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dc.contributor.authorJohnson, Donald Lee
dc.descriptionDissertation (Ph.D.)--University of Kansas, Geography, 1972.en_US
dc.description.abstractIt is the purpose of this thesis to analyze the distinctive landscape of San Miguel Island and to illuminate the intricacies of its evolution. To this end answers to the six following questions will be sought: To what extent is the distinctive geomorphic and pedologic landscape the result of climate and climatic change? Of structural or tectonic causes? Of marine processes? Of biogenic causes and events? Of pedogenic processes? What role has man played in the geomorphic evolution of the island?

To accomplish this goal I have organized the materials in this· thesis around six major themes: (1) the character of present and past climates, (2) marine terraces, (3) biogeographic history and land bridges, sand dunes and eolianites, (5) soils and paleosols, and (6) late Quaternary landscape modifications. With the exception of climate which is treated principally in Chapter Two, titled "The Physiographic Setting," each problem comprises an individual chapter.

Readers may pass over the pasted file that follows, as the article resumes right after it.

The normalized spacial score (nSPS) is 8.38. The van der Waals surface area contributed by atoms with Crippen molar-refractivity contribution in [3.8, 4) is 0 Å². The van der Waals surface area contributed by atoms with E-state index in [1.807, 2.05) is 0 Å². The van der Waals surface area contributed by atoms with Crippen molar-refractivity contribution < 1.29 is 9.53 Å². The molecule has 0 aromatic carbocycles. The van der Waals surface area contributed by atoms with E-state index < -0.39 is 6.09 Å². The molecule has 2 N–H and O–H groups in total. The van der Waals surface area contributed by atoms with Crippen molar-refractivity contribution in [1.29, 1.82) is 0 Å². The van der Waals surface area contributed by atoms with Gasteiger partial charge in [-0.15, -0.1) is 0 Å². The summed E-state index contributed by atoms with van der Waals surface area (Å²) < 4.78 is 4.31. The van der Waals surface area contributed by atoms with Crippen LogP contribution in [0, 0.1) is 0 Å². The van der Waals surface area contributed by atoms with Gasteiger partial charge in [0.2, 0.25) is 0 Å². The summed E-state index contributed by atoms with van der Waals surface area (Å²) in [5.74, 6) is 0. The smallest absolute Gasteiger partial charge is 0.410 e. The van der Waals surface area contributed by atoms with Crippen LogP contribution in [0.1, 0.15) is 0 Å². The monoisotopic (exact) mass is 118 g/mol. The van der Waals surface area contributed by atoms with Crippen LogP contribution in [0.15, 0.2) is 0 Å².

Chapters three, five and six (marine terraces, eolian sands, and soils) deal with the three most important and conspicuous geomorphic features on the island; these landscape features have been conditioned by climate, biogeographic factors, and late Quaternary events, which form the primary subject matter of Chapters two, four and seven. The six chapters (chapters two through seven) collectively contain information which sheds light on the six questions posed above regarding landscape evolution on San. Miguel Island.
dc.publisherUniversity of Kansasen_US
dc.rightsThis item is protected by copyright and unless otherwise specified the copyright of this thesis/dissertation is held by the author.en_US
dc.titleLandscape evolution on San Miguel Island, Californiaen_US

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